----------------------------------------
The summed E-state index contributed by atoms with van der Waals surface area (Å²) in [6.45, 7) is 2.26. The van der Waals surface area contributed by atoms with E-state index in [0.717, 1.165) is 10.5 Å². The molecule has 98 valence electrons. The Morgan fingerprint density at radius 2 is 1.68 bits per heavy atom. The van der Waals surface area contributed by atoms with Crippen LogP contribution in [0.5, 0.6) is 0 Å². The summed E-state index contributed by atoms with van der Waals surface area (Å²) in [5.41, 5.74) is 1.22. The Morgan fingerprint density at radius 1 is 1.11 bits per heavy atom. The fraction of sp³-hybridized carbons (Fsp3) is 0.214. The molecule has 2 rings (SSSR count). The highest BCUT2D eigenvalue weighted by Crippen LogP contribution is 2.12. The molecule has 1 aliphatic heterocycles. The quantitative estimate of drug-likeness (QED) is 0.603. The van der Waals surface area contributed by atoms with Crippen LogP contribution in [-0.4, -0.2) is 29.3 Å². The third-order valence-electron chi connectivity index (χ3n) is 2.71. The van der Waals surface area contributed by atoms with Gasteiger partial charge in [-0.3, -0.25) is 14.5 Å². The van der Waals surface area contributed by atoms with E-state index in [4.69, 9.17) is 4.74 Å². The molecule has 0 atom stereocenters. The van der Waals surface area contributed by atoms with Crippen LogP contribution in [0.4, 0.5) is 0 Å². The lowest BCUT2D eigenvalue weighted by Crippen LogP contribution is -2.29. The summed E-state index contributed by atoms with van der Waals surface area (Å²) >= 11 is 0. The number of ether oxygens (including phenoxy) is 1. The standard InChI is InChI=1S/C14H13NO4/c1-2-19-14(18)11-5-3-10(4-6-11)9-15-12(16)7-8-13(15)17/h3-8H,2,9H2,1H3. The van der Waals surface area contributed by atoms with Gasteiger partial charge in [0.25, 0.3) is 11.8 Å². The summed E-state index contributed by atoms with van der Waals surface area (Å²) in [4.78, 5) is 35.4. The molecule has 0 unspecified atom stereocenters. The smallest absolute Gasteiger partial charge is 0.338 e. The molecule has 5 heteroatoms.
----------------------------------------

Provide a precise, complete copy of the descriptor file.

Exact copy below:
The summed E-state index contributed by atoms with van der Waals surface area (Å²) in [6.45, 7) is 2.26. The van der Waals surface area contributed by atoms with E-state index in [0.717, 1.165) is 10.5 Å². The molecule has 98 valence electrons. The Morgan fingerprint density at radius 2 is 1.68 bits per heavy atom. The van der Waals surface area contributed by atoms with Crippen LogP contribution in [0.5, 0.6) is 0 Å². The summed E-state index contributed by atoms with van der Waals surface area (Å²) in [5.41, 5.74) is 1.22. The Morgan fingerprint density at radius 1 is 1.11 bits per heavy atom. The fraction of sp³-hybridized carbons (Fsp3) is 0.214. The molecule has 2 rings (SSSR count). The highest BCUT2D eigenvalue weighted by Crippen LogP contribution is 2.12. The molecule has 1 aliphatic heterocycles. The quantitative estimate of drug-likeness (QED) is 0.603. The van der Waals surface area contributed by atoms with Crippen LogP contribution in [-0.4, -0.2) is 29.3 Å². The third-order valence-electron chi connectivity index (χ3n) is 2.71. The van der Waals surface area contributed by atoms with Gasteiger partial charge in [-0.3, -0.25) is 14.5 Å². The van der Waals surface area contributed by atoms with E-state index in [4.69, 9.17) is 4.74 Å². The molecule has 0 atom stereocenters. The van der Waals surface area contributed by atoms with Crippen LogP contribution in [0.4, 0.5) is 0 Å². The lowest BCUT2D eigenvalue weighted by Crippen LogP contribution is -2.29. The summed E-state index contributed by atoms with van der Waals surface area (Å²) >= 11 is 0. The number of ether oxygens (including phenoxy) is 1. The standard InChI is InChI=1S/C14H13NO4/c1-2-19-14(18)11-5-3-10(4-6-11)9-15-12(16)7-8-13(15)17/h3-8H,2,9H2,1H3. The van der Waals surface area contributed by atoms with Gasteiger partial charge in [0.25, 0.3) is 11.8 Å². The summed E-state index contributed by atoms with van der Waals surface area (Å²) in [4.78, 5) is 35.4. The molecule has 0 unspecified atom stereocenters. The smallest absolute Gasteiger partial charge is 0.338 e. The molecule has 5 heteroatoms.